Then He died by way of the most horrific act of evil and violence known to man — He was brutally murdered on a cross.





He was crushed by the sin and evil and darkness of the world that so often crushes you and me. The Sin of the world, represented in the murder of an innocent Man, took up residence on His shoulders and nailed Him to a cross where He slowly died in horrific agony before the eyes of hateful spectators.


He did this, I think, partly so that He could identify with you and me and anyone who has ever felt the weight of darkness crush their shoulders.

Do you know that feeling?

A few years ago I found myself in a place where I was wrestling with some things from my past. I was taking a class at school where we had to walk into our past and deal with the events and people that left us the most wounded. It was the hardest thing I ever had to do and I spent many nights in bed staring at the ceiling feeling the weight of the darkness I had experienced. I cried out to Jesus like I never had before and I recall feeling His presence in a strong way because He had been there — the sin and darkness that was thrown at me from people in my past, the stuff that was breaking my shoulders and my spirit … it had first broken His shoulders and, so, together we wept.

The only way that a powerful God could understand the depth of pain that is caused by the sin of this world was to become one of us and take that very same sin upon His shoulders and …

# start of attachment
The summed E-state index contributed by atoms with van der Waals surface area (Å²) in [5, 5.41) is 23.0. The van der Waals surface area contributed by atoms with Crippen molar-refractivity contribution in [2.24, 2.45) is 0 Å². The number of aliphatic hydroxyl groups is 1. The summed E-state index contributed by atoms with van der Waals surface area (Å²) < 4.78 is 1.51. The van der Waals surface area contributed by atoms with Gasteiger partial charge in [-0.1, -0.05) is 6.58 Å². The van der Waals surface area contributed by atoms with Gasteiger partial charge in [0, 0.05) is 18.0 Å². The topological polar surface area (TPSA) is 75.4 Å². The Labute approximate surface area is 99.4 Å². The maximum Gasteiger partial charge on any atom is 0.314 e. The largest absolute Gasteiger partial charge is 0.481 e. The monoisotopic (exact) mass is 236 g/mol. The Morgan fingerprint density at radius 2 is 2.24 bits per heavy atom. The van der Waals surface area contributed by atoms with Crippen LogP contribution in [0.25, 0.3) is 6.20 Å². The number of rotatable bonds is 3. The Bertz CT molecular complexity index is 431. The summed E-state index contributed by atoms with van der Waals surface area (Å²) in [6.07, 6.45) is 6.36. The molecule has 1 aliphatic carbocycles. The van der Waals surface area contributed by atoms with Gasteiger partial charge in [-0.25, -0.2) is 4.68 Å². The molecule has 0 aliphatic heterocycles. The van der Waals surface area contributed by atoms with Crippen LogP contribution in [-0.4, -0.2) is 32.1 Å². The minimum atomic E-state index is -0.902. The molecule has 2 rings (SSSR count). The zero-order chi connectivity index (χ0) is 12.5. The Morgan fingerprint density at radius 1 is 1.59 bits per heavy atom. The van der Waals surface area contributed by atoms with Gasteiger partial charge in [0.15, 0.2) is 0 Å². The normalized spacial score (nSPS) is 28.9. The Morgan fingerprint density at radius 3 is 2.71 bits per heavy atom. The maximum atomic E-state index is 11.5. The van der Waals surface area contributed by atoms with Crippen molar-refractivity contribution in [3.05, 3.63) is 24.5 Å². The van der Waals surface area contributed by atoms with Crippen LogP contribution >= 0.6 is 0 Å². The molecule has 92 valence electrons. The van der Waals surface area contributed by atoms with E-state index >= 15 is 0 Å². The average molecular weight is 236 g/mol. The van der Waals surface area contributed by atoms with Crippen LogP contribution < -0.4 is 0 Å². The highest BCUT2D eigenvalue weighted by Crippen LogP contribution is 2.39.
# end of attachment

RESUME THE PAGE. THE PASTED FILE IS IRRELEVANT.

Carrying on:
… He did that because He so loved the world. That’s what it says in John 3:16, so let’s talk about that for a few moments.

John 3:16 …

For God so loved the world that He gave His One and Only Son so that whoever believes in Him shall not perish, but have eternal life.

Here Jesus said that since “God so loved the world, He gave His One and Only Son.”

(We’ll get to the next part of that verse in a minute, but for now a word about LOVE.)



Because God so loved the world (the entire world, mind you — not just Israel, not just the Jews, not just people who are holy, not just people who believe the right things or think the same way that you do … everyone, everywhere — the whole world), because God so loved the world He gave His One and Only Son.

You see, the act of dying on the cross was an act of love on the part of God. Some people might look at that and say how could such a loving God stand by and allow His Son to be brutally murdered?

And I kind of agree with them.

That same questions rings loudly in my head … and I don’t really know what to do with it, to be honest with you. I don’t have an answer. I’m not going to try and make something up because I really don’t know. It doesn’t make much sense to me, really. I can’t imagine, as a father, saying that I’m this super loving being who would then, at the same time, stand by and watch my child be brutally murdered without as much as raising a finger against the enemy.

Like, what the heck?

It’s a horrible thing to think about and I can’t imagine it — it doesn’t make any sense to me.

What does make sense to me, though, is that Jesus and His Father are One — Jesus is the Father just as much as the Father is Jesus — and so when Jesus died and was brutally murdered, His Father (in essence) was the One who was (also) taking the beating.